Chaos Engineering & The Blockchain

Vipin Bharathan
Jan 2, 2019 · 8 min read

Part 1. Principles of chaos engineering applied to blockchain frameworks.

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The words chaos and engineering do not appear to go together. In this article, we explore why they belong together and further on the application of this engineering discipline to the Blockchain. Part 2 of this will focus on a specific implementation of chaos engineering for Hyperledger Indy.

This is the age of micro-services composing huge distributed systems at scale. Netflix, Linked-In, Medium, Amazon, Microsoft Azure, Uber, AirBnB etc. No one person nor even entire teams of architects and programmers can hope to hold the complex architecture of such distributed systems in their head. Even the static configuration of such a system consists of multiple services running on heterogeneous hardware or the cloud, interconnected by networks with multiple SLAs and user interfaces (UIs) running on numerous edge devices. Combined with this static complexity, the real-time behavior of such a system introduces the overlay of independent inputs from users and processes driving through unreliable networked system components.

These components can crash, degrade, or misbehave. Malicious or incompetent users are everywhere. It is in this age, that chaos engineering developed, first as a crude method of taking the measure of such a system; refined by practice into a philosophy and a well accepted approach with conferences, tooling and wide spread adoption.

You could argue that permissionless public blockchain networks like Bitcoin and Ethereum exist in a chaotic environment. They are already unwittingly being subject to chaos. Nodes join and rejoin the network, malicious attackers continually probe the system, network connections break. There is a difference between this chaos and chaos engineering. Chaos engineering, by surfacing this inherent chaos, is an engineering discipline that uses experimental data to uncover systemic weaknesses.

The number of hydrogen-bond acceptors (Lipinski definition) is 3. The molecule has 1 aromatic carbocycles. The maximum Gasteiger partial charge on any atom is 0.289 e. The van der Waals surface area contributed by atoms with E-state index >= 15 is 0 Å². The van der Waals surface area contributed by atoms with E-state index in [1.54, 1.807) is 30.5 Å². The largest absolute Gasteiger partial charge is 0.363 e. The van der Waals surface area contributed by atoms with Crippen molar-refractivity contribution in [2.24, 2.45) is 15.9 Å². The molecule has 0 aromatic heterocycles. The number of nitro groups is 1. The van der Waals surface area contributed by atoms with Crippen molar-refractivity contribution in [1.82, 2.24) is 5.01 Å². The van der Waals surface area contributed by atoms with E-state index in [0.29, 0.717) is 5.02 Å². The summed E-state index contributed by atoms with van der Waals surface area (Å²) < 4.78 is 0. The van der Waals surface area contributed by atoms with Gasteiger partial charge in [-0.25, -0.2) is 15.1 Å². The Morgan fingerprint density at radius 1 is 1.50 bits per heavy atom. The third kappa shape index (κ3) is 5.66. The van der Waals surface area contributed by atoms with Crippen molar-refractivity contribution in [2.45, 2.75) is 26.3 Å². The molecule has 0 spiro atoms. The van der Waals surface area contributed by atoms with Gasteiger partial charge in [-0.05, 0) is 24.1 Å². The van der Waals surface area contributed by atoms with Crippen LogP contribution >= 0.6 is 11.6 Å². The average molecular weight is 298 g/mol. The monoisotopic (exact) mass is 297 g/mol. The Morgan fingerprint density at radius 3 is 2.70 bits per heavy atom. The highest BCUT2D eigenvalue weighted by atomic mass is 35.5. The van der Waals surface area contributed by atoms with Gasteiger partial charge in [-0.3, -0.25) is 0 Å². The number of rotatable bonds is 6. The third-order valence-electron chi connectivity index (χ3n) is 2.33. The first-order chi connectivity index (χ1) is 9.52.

First we set the scene with some basic history and principles of chaos engineering as well as its application in existing distributed systems. There is an open source repository for chaos engineering called the chaos toolkit. Chaos toolkit is open source and generalizes chaos engineering interactions using an open API for expressing the experiments. The toolkit is extensible using the open API and several drivers are already available for Kubernetes, AWS, Azure etc. It can also be used to automate chaos engineering in continuous integration and builds.

We look at the open source chaos toolkit and see how it is being adopted for these experiments on Hyperledger Indy in our second article in this series. Hopefully, this will inspire people to look closely at their own DLT platform and create a maturing chaos experimentation suite to harden their own platform.